With the first alpha release of kogito-tooling published to NPM, we’re happy to announce that you can too build VSCode and Chrome extensions that feature a custom editor. If you haven’t seen them in action take a look at this blog post announcing the VSCode extension and this other one announcing the GitHub Chrome extension.
To leverage what we’ve built and create your own custom extensions, you should know the three basic packages we’ll need:
- @kogito-tooling/vscode-extension — to configure the VSCode extension itself.
- @kogito-tooling/chrome-extension — to configure the GitHub Chrome extension itself.
- @kogito-tooling/microeditor-envelope — to configure the iframe in which your custom editor will live.
Before we begin, you should know that we have a Template repository on GitHub to help your get started. Simply click the green button saying “Use this template” and a copy of this repository will be created for you. You can clone it on your machine and start browsing the files. To help you navigate, here’s an overview:
- /packages/chrome-extension-pack-simple-react — Configures and builds a GitHub Chrome extension using @kogito-tooling/chrome-extension and @kogito-tooling/microeditor-envelope.
- /packages/vscode-extension-pack-simple-react — Configures and builds a VSCode extension using @kogito-tooling/vscode-extension and @kogito-tooling/microeditor-envelope.
- /packages/simple-react-editors — Exports a simple React-based editor to be used by both of the extensions.
The simple-react-editors package is the most important one, since that’s where your editor lives. By implementing the interfaces from @kogito-tooling/core-api , this editor can be used by both extensions without any adaptations. Since here’s what’s interesting, we’ll begin explaining what’s inside simple-react-editors.
Building and running
Go to kogito-tooling-examples root dir on a terminal window and run yarn run init && yarn run build:prod, You can now open the chrome-extension-pack-simple-react/dist folder as an unpacked Chrome Extension (see instructions here and install the .vsix file from dist/vscode-extension-pack-simple-react on VSCode. This editor is for .txt files, so open one to see it in action!
Customizing the editor
Now that you have seen it work, let’s make some changes. We’ve previously built it with yarn run build:prod command because we wanted to generate the final artifacts. Now that we’re in a development workflow, we should use yarn run build:fast, this will generate source-maps and speed up the build.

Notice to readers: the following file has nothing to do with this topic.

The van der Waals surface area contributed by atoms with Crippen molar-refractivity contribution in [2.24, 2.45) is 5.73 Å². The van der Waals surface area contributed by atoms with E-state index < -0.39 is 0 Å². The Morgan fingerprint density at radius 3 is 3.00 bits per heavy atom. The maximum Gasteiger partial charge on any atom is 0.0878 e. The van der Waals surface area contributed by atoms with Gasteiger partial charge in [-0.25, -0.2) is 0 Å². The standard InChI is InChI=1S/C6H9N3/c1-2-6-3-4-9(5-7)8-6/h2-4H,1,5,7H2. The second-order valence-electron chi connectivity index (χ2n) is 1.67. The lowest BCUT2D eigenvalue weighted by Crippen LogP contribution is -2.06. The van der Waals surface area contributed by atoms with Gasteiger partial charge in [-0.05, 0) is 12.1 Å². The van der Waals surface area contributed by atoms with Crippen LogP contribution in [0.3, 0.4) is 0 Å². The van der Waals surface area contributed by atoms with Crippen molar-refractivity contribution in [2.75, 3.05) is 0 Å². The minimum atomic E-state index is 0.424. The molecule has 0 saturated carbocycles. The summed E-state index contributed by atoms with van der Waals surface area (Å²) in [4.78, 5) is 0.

Let’s start with the VSCode extension. Open packages/vscode-extension-pack-simple-react on VSCode and go to Debug > Start without debugging on the menu. This will open a new VSCode instance with the extension installed. On SimpleReactEditor.tsx, add a “color: red” property to the style prop and rebuild the project. Re-run VSCode and open a .txt file. You’ll that the text on the editor is now red. That’s it, the editor is a standard React component.
Understanding the programming model
But how does this React component communicate with the VSCode extension? How does VSCode know that when opening a .txt file, this editor should open? You can answer the first question by looking at the props that this React component receives. One is a method that exposes the React component instance so that VSCode can imperatively call methods, and the messageBus parameter, which is used to send messages to VSCode. The communication goes both ways. Check the autocompletion for methods you can call on messageBus.
Now for the second question, we have to look at other classes. The API defined in @kogito-tooling/core-api is implemented on SimpleReactEditorInterface.tsx. This is the class that holds an instance of the React component of our editor. Creating an instance of this class is a job for a Factory, implemented in SimpleReactEditorsFactory.tsx. Here there’s another concept. The LanguageData. This is a “initialisation” parameter that VSCode passes to Editor. Since our example is very simple, we don’t use it, but we could. Notice that the LanguageData interface has a type property. This is used to switch between editors when you have more than one type on the same extension.